Navigation course 04/05/08

Mary on Ahmad’s navigation course:
“Anne Marie, Mary, David, Christine, Victor and Jennifer waited for the End Café to open at 9 AM. When our instructor, Ahmad, showed up, we were directed to a private corner with a large window facing Commercial Drive. We all introduced ourselves and explained our needs for understanding navigation better. Anne Marie felt she wanted to be able to navigate through a white out. Mary was unsure about which way to correct for declination.

Introductions over, our teacher spread out an array of topographical maps (for more, see ‘topography’ on Wikipedia). There were many numerals involved, challenging for the math phobics! We examined scales/ratios, elevation intervals/contours, slopes & grades and shading & colour. We tried to envision contour lines as landforms – peaks, cliffs, ridges, gullies and saddles. We all tested our understanding by translating the formations on our Seymour map into a 3 dimensional drawing. Artists we were not!

Next the group produced an assortment of compasses – borrowed, faded housings, brand new, squeaky housing. We learned the nomenclature: orienteering arrow, meridian lines, index line. (Again, look up ‘compass’ in Wikipedia for interesting facts.) Using our instrument we took bearings on various features around us; the trees and posts on the street and even a chair in the café. This was not as easy as it seems. There was a great deal of variations in our measurements, some due metal materials around us affecting the magnetic arrow and some error due to inexperience in holding the compass and sighting.

We followed up by applying our knowledge to the map that Ahmad supplied. Before setting off into the wilds one can make directional notes and then it is quicker and easier to move along. This preparation is useful when there are no amenities outside like a flat working surface or good cover from the elements.

Noon passed and finally we set off for the North Shore. At the park we donned snowshoes and sunglasses. Before moving we took note of Dinky Peak in front of us (a local prominence and aptly named). We progressed slowly, stopping and starting along the trail to Dog Mt. As we were standing around measuring, computing and drawing intersecting lines, we got some attention and gentle ribbing from some day hikers: Lost? Treasure hunting? Finally rest, snacks & socializing with a vista of the lower mainland from our peak. At the saddle below the high point, Ahmad felt his little band were fit and confident enough to head away from the beaten track. We climbed up and followed a ridge to Suicide Bluffs, staying well away from the 45 degree slope. We took bearings at various checkpoints. Our destination was the North Shore Search and Rescue cabin that we had spotted earlier. We did get there using a combination of careful observations of the surrounding features, and following some old snowshoe tracks up a steep slope! Homeward bound, we headed the shortest and easiest route to our cars arriving just after 6 pm.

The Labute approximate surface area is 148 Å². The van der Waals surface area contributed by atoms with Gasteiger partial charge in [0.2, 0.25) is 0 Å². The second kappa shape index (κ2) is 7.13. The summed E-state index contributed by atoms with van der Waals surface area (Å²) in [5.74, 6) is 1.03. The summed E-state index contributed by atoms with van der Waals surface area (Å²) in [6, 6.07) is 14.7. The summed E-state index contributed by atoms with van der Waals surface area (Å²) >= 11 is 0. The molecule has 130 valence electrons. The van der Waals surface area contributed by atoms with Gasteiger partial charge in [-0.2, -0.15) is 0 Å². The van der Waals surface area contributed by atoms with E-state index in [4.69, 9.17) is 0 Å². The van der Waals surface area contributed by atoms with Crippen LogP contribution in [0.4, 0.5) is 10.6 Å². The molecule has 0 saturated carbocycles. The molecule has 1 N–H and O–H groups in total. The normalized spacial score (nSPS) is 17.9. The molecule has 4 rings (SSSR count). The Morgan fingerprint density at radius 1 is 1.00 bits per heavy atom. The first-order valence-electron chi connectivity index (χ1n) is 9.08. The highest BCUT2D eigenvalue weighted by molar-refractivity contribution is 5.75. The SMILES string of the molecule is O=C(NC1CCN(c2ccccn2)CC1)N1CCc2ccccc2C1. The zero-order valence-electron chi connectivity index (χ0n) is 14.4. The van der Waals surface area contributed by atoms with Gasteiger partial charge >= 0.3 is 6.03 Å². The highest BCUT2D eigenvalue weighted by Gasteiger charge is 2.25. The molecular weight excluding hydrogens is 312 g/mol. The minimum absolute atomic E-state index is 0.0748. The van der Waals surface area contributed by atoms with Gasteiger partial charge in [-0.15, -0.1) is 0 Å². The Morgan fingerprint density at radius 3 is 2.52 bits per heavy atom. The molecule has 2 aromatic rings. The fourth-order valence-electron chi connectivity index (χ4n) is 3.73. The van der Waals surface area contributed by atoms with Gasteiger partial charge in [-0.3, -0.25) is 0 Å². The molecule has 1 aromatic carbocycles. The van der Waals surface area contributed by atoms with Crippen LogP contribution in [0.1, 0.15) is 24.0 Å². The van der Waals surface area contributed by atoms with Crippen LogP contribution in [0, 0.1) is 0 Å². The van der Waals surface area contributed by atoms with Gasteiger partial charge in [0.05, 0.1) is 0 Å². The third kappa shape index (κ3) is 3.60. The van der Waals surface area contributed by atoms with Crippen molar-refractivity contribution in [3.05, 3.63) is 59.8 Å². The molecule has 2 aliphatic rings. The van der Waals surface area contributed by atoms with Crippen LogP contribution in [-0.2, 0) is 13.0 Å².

Good advice for participants – don’t impose any time ceiling on a hike, nature knows no schedules and rushing can defeat the purpose. Great workshop. Thanks Ahmad.”

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